Described by Samuel Beckett himself as an “interesting failure”, the 21-minute Film is the Nobel Prize winning playwright’s only work for cinema, an almost completely silent, black and white experimental short on the theme of perception and self. It’s now available from the BFI in a three-disc set which includes a crisp, remastered version of the 1965 film, plus a host of other extras for the Beckett enthusiast. It’s a very impressive set, but one with limited appeal beyond devotees of the playwright’s work or aficionados of abstract cinema.
Film is the story, such as it’s a story at all, of O (Buster Keaton), a man haunted by his aversion to being noticed. We begin on the street and follow O – literally follow; the camera remains behind Keaton at all times during the production – as he creeps close to the wall at the side of the road, making his way towards the small stark room wherein the rest of the film unfolds. What we are seeing is that childhood fear of somebody being right behind you and yet always out of vision, made flesh. Here the camera is O’s nemesis, and after he bundles a pair of strangers out of the way in his haste to escape the camera’s all-seeing eye, they too become the objects of its focus; their response to its gaze foreshadows the reaction O will have when he finally comes face to face with it in the film’s dying moments.
As an exercise in maintaining the purity between Keaton’s O (or rather, “I” as in “me”) and the camera’s lens (or rather “Eye”), Film compromises itself slightly in order to establish the denouement, a moment that is obvious in its inevitability yet still quite chilling when it arrives. Rayner Clark’s 1979 colour remake is less ascetic in its aesthetic; Beckett wasn’t involved in its production, whereas he’d been on set with Buster Keaton and director Schneider for the original. There is comedy in both, the ostentatious silent film ambience particularly of the original, plus the use of Keaton (and later Max Wall) lending itself to allowing a little fun into the expressionist environment that Beckett had been developing on the stage and would later fine-tune on television. The sequence involving the dog and cat (out-takes were saved and appear on the discs) is classic pre-talky movie fare.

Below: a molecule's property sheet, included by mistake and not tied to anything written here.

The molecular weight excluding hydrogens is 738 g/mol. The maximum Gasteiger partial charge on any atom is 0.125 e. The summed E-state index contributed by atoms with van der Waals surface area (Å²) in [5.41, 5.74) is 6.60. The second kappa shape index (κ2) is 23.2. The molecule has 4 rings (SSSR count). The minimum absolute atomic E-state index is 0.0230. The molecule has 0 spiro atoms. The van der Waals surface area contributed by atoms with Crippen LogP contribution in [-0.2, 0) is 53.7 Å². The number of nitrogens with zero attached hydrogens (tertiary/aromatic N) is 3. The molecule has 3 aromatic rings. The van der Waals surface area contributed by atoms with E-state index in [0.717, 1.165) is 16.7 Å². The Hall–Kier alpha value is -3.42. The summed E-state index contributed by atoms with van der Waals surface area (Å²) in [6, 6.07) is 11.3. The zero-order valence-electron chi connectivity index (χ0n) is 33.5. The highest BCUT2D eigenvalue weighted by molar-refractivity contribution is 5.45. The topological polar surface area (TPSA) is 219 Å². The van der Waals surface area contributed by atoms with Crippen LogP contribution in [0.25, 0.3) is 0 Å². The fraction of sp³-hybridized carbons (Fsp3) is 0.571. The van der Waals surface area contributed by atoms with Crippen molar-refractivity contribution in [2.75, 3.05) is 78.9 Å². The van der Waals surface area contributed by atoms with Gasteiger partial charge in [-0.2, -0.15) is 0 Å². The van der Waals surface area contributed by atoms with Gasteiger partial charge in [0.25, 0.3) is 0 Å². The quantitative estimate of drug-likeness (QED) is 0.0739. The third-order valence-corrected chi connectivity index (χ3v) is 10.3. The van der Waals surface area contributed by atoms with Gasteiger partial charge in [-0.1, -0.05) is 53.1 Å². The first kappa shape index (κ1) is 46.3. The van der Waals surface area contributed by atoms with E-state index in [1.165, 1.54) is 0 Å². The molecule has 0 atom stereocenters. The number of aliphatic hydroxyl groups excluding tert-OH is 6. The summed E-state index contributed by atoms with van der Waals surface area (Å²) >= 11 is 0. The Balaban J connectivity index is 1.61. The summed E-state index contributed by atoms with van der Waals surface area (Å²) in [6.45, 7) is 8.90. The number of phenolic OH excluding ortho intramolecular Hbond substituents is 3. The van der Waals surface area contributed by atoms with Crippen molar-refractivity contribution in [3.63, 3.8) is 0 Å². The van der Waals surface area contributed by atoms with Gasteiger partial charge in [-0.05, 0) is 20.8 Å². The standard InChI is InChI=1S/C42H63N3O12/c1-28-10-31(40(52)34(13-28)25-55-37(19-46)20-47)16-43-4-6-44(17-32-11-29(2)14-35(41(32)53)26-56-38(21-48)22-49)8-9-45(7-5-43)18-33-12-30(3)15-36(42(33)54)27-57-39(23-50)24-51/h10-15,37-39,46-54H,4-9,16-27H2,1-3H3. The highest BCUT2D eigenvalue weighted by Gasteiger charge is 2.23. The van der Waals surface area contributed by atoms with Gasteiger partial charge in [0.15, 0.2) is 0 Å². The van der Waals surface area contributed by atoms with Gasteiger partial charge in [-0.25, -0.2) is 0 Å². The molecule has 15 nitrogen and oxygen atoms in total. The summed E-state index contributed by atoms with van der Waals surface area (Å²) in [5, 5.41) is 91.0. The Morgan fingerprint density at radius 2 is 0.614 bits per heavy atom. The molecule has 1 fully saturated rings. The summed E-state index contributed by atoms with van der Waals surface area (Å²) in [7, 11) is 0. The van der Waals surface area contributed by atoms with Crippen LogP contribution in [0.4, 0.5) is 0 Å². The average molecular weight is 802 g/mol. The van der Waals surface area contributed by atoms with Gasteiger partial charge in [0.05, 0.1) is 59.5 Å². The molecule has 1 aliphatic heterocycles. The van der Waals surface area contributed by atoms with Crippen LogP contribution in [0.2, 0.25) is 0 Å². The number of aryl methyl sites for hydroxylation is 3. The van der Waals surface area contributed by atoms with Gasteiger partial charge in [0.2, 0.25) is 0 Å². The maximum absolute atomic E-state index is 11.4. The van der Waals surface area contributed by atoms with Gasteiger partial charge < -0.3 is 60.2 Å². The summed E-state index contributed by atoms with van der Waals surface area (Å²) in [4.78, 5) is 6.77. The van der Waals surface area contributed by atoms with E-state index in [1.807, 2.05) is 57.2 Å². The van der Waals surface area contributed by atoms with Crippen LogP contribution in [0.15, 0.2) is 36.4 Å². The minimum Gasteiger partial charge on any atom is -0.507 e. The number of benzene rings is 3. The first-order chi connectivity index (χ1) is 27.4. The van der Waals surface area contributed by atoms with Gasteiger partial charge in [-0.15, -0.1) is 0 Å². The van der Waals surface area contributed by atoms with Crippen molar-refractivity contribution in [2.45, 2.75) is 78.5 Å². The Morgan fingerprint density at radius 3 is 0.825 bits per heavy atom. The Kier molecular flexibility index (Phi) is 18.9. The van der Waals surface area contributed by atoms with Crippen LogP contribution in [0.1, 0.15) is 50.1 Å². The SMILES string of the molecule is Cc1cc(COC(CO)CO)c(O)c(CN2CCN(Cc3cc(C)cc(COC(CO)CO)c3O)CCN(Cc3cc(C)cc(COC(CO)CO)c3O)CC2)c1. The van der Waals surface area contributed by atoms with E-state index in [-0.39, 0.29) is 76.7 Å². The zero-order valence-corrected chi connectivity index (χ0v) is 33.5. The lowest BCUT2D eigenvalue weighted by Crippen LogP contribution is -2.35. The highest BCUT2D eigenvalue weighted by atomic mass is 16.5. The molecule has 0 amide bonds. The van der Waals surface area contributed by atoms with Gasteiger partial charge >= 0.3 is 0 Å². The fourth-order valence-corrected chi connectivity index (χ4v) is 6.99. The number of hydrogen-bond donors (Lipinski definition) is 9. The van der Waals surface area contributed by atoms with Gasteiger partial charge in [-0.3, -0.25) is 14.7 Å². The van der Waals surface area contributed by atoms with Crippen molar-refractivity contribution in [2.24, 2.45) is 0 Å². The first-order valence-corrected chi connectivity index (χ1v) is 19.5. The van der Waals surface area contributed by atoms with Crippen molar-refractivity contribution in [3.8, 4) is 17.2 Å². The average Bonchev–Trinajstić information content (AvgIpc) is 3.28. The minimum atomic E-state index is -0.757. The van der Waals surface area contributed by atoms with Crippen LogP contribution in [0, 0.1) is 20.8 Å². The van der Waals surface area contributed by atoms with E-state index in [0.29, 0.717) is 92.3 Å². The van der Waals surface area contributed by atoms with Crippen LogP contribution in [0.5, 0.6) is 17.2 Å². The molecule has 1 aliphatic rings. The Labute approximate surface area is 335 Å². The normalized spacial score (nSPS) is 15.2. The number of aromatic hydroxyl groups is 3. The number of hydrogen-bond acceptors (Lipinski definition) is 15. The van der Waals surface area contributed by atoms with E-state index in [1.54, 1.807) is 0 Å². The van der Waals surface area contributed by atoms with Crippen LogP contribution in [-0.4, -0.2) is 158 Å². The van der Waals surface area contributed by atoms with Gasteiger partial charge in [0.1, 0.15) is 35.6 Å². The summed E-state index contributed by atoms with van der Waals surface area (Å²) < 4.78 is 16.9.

Lipman’s 2015 NotFilm is on the other hand an elegy to both Beckett and his collaborators, and to the interface between silent movies and the unconventional artistry of the writer, and stands up as a work of art in its own right. The comprehensiveness of this set makes it an absolutely essential purchase, but not one for the uninitiated.
Special Features: The Street Scene reconstruction / The Dog and the Cat out-takes / “What if E’s Eyes Were Closed?” audio recordings / Buster Keaton and FILM / Memories of Samuel Beckett / Memories of Alan Schneider, Beckett and Godot / galleries / trailer / booklet
FILM / NOTFILM / CERT: PG / DIRECTOR: ALAN SCHNEIDER, DAVID RAYNER CLARK, ROSS LIPMAN / SCREENPLAY: SAMUEL BECKETT, ROSS LIPMAN / STARRING: BUSTER KEATON, MAX WALL / RELEASE DATE: OUT NOW